Women returning to teaching after a break may find there is little advice and support, writes Jean Maskell
The days when Miss became Mrs, left to have a baby and never returned, are long gone. So it is of vital importance that women taking a break from the workplace find out as much as possible about their rights.
But even then you can come unstuck. When Debbie Smith from Knowsley was on maternity leave, a change of head brought a new culture and leadership style to her school. When she returned, there were new policies and new curriculum work to get used to, along with coping with a baby.
A woman who has been away from work for some time may be faced with enormous change on returning, yet there is little advice and support available. The danger is that many good teachers may not be able to cope with returning, which is damaging to women and to schools.
The Local Government Management Board Survey of Teacher Resignations and Recruitment 1985-95 shows that in 1995 0.4 per cent of local education authority full-time teachers resigned for maternity reasons. Of new recruits, 0.8 per cent of full-time and 10.3 per cent of part-time teachers appointed were returning from a break for family reasons. In the primary sector women returned through their 20s to 50s. In secondary more women returned during their 30s and none over 50, indicating perhaps that the primary sector is more family-friendly.
Department for Education and Employment statistics show that a career break has a detrimental affect on promotion prospects. Women teachers who have had a break fare worst in the promotion stakes at the crucial stage of 10 to 15 years' service. Male deputy heads with this length of service at secondary level are four times more likely to be promoted to heads as women who had a break in service. Overall, women with a break do less well than either women without a break or men in getting to deputy level. At primary headship level the differences are now marginal, possibly because the age profile in teaching is changing.
There are now fewer older and younger teachers; nearly half of all teachers are in their forties. Ten years ago 60 per cent of women teachers were under 40; now 43 per cent are. It may be that as education is changing so fast, women who reintegrate quickly will be less at a disadvantage than in the past.
The Equal Opportunities Commission guidance notes on maternity arrangements recommend that employers keep records, such as how many women resign during pregnancy, maternity leave or after a return to work, the reasons, and the cost to the organisation of this loss of staff. The commission also asks employers to consider whether the culture is hostile to women during and after pregnancy.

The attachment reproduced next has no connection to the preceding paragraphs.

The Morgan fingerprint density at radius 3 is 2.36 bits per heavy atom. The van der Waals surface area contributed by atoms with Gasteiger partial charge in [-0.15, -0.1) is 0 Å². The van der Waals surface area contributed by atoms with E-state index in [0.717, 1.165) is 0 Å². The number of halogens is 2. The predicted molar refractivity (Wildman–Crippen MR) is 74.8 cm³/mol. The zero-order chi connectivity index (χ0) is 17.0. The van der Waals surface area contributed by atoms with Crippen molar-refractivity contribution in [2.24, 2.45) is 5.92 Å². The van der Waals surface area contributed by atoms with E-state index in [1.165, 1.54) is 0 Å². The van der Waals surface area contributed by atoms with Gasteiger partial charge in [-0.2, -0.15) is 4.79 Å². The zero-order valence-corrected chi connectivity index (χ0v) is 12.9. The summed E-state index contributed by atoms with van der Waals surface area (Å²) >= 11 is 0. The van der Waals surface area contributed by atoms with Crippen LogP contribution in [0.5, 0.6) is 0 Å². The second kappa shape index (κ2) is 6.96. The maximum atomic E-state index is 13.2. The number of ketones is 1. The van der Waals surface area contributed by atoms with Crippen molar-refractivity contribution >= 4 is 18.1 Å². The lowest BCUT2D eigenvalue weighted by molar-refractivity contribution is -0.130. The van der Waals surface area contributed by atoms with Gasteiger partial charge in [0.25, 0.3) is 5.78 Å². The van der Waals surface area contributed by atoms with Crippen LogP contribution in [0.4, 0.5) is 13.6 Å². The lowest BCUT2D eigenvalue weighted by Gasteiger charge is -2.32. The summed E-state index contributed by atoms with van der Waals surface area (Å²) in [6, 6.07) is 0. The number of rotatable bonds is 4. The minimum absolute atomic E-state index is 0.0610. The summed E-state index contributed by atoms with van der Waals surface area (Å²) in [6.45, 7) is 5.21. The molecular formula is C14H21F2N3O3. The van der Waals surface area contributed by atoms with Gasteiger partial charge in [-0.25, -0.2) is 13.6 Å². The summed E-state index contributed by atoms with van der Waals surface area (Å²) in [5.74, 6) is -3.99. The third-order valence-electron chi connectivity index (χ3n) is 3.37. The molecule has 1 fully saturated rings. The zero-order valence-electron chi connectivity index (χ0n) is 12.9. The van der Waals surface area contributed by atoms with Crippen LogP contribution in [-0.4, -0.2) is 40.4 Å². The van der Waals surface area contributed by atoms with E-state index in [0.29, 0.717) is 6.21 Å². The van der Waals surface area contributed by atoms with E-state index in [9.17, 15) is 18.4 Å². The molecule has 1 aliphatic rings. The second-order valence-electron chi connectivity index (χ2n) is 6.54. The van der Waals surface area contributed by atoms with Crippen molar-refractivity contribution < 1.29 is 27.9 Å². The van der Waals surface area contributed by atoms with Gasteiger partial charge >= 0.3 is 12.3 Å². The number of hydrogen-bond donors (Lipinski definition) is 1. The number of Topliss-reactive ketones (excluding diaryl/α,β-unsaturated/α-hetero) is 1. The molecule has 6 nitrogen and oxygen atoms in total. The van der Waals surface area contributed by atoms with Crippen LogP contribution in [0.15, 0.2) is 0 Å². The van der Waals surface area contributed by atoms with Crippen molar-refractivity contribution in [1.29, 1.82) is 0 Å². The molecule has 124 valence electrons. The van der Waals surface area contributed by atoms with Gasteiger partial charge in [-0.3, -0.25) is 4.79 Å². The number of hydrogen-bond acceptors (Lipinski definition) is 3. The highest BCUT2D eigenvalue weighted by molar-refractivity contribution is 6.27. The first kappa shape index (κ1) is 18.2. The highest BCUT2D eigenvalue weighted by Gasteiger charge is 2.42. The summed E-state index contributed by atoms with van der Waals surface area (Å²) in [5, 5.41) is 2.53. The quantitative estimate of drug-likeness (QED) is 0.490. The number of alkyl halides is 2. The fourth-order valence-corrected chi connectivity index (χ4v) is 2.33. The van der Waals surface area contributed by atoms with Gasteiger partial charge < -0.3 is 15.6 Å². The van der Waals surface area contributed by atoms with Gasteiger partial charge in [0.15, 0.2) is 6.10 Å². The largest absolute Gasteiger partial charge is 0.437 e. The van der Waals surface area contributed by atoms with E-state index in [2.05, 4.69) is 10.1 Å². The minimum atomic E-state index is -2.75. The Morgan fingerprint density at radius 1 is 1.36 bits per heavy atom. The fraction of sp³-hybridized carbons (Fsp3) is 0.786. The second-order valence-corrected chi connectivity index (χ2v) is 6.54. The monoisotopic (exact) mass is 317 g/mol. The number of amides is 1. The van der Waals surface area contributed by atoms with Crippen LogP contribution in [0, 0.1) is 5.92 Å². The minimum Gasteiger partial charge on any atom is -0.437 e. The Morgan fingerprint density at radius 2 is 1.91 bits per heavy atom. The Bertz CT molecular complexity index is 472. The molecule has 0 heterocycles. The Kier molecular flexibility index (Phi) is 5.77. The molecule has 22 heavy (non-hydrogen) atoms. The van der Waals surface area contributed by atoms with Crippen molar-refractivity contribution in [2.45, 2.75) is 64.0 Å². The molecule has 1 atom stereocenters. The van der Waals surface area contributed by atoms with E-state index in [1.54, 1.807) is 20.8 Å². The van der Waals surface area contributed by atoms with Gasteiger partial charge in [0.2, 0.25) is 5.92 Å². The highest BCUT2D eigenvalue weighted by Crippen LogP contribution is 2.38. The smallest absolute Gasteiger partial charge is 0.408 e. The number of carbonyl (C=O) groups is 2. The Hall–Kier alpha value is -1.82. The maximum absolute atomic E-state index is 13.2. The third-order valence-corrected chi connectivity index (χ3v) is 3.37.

Many employers do offer a maternity advice pack and most schools are aware of practical rights and arrangements, but it is the support and preparation for return that is often ignored. Arrangements made to enable women to keep in touch while away and training or skills updating on return are usually informal. Informal support when back at work, such as parental leave if there is a breakdown in usual childcare, would also be useful for men who may have the same or shared commitment but who can face even greater resistance from management in trying to balance home and work.
Merseyside's Fair Play Consortium has produced a booklet, Family Friendly Policies Good Practice, which explains different forms of flexible working and shows the benefits to both employer and employee of supportive policies. For example, job share or part-time work can have advantages for the employer if the flexibility allows greater concentration in busy periods, retains experience and encourages loyalty and quality work. Part time may mean term time, a set number of days per week or fortnight, or a number of hours a year.
A spokesman for the National Union of Teachers said that it has no special advice for women returning from a break. The Association of Teachers and Lecturers also has no particular guidance, but official Marjorie Twist was aware that many teachers stay in contact with the school and meet colleagues. She "presumed that schools would send out notices and useful information" but acknowledged that women returners were placed under pressure balancing home and school commitments.
A woman can be made to feel guilty because maternity leave or a career break is seen to be disruptive or inconvenient to the school. LEAs, heads and governors who recognise that staff have family commitments and treat family breaks as a normal and natural part of life are more likely to have loyal and committed staff with greater efficiency and better staff retention.
What you and your partner need to find out about
* Flexible leave arrangements * Family leave * Flexible work times * Ante-natal time-off * Maternity leave * Paternity leave * Childcare support * Emergency leave * Career break schemes * Job share or part-time work * Refresher training * Implications for pensions